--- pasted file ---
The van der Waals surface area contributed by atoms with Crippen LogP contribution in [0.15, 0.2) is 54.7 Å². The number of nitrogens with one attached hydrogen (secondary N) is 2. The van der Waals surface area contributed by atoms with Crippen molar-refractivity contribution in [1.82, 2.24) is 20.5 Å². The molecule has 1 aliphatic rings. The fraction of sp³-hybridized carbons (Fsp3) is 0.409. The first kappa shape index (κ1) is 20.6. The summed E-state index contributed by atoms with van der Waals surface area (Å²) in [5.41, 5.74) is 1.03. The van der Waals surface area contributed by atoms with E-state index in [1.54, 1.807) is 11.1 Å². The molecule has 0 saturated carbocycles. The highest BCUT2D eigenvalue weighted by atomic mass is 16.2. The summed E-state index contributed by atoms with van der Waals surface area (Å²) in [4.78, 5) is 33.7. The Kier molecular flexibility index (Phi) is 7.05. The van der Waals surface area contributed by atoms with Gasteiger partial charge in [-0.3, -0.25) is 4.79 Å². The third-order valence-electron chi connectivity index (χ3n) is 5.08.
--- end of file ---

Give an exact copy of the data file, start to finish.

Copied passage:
The van der Waals surface area contributed by atoms with Crippen LogP contribution in [0.15, 0.2) is 54.7 Å². The number of nitrogens with one attached hydrogen (secondary N) is 2. The van der Waals surface area contributed by atoms with Crippen molar-refractivity contribution in [1.82, 2.24) is 20.5 Å². The molecule has 1 aliphatic rings. The fraction of sp³-hybridized carbons (Fsp3) is 0.409. The first kappa shape index (κ1) is 20.6. The summed E-state index contributed by atoms with van der Waals surface area (Å²) in [5.41, 5.74) is 1.03. The van der Waals surface area contributed by atoms with E-state index in [1.54, 1.807) is 11.1 Å². The molecule has 0 saturated carbocycles. The highest BCUT2D eigenvalue weighted by atomic mass is 16.2. The summed E-state index contributed by atoms with van der Waals surface area (Å²) in [4.78, 5) is 33.7. The Kier molecular flexibility index (Phi) is 7.05. The van der Waals surface area contributed by atoms with Gasteiger partial charge in [-0.3, -0.25) is 4.79 Å². The third-order valence-electron chi connectivity index (χ3n) is 5.08.